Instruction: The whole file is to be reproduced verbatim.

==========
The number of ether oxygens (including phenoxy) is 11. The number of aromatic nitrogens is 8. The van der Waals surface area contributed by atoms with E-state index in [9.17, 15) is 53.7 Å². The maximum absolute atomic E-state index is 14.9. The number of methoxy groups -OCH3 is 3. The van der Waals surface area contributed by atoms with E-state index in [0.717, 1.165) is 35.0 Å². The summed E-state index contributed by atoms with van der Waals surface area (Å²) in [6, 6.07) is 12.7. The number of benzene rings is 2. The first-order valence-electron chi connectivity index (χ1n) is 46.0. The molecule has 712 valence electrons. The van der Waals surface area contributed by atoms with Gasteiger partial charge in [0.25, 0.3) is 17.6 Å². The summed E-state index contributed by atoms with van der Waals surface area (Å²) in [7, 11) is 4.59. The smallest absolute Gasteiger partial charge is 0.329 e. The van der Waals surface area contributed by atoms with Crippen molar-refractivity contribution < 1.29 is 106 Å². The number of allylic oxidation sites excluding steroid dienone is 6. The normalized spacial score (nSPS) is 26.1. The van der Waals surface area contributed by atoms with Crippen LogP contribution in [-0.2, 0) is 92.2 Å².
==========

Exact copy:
The number of ether oxygens (including phenoxy) is 11. The number of aromatic nitrogens is 8. The van der Waals surface area contributed by atoms with E-state index in [9.17, 15) is 53.7 Å². The maximum absolute atomic E-state index is 14.9. The number of methoxy groups -OCH3 is 3. The van der Waals surface area contributed by atoms with E-state index in [0.717, 1.165) is 35.0 Å². The summed E-state index contributed by atoms with van der Waals surface area (Å²) in [6, 6.07) is 12.7. The number of benzene rings is 2. The first-order valence-electron chi connectivity index (χ1n) is 46.0. The molecule has 712 valence electrons. The van der Waals surface area contributed by atoms with Gasteiger partial charge in [0.25, 0.3) is 17.6 Å². The summed E-state index contributed by atoms with van der Waals surface area (Å²) in [7, 11) is 4.59. The smallest absolute Gasteiger partial charge is 0.329 e. The van der Waals surface area contributed by atoms with Crippen molar-refractivity contribution < 1.29 is 106 Å². The number of allylic oxidation sites excluding steroid dienone is 6. The normalized spacial score (nSPS) is 26.1. The van der Waals surface area contributed by atoms with Crippen LogP contribution in [-0.2, 0) is 92.2 Å².